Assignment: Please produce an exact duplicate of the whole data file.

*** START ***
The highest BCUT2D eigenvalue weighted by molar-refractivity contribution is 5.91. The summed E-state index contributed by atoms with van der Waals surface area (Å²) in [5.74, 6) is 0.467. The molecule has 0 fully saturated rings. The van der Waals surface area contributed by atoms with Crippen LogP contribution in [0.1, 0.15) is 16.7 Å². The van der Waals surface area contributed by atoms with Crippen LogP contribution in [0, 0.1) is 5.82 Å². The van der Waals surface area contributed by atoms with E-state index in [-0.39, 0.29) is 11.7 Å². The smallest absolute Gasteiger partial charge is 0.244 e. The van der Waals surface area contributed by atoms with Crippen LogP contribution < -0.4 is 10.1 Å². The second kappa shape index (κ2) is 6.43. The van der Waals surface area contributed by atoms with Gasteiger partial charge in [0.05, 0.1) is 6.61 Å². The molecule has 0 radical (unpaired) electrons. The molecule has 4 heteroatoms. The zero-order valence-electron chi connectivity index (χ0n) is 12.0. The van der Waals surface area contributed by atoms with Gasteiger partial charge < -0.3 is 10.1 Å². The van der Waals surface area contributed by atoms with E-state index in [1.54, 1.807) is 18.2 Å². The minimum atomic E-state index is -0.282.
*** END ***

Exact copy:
The highest BCUT2D eigenvalue weighted by molar-refractivity contribution is 5.91. The summed E-state index contributed by atoms with van der Waals surface area (Å²) in [5.74, 6) is 0.467. The molecule has 0 fully saturated rings. The van der Waals surface area contributed by atoms with Crippen LogP contribution in [0.1, 0.15) is 16.7 Å². The van der Waals surface area contributed by atoms with Crippen LogP contribution in [0, 0.1) is 5.82 Å². The van der Waals surface area contributed by atoms with E-state index in [-0.39, 0.29) is 11.7 Å². The smallest absolute Gasteiger partial charge is 0.244 e. The van der Waals surface area contributed by atoms with Crippen LogP contribution < -0.4 is 10.1 Å². The second kappa shape index (κ2) is 6.43. The van der Waals surface area contributed by atoms with Gasteiger partial charge in [0.05, 0.1) is 6.61 Å². The molecule has 0 radical (unpaired) electrons. The molecule has 4 heteroatoms. The zero-order valence-electron chi connectivity index (χ0n) is 12.0. The van der Waals surface area contributed by atoms with Gasteiger partial charge < -0.3 is 10.1 Å². The van der Waals surface area contributed by atoms with E-state index in [1.54, 1.807) is 18.2 Å². The minimum atomic E-state index is -0.282.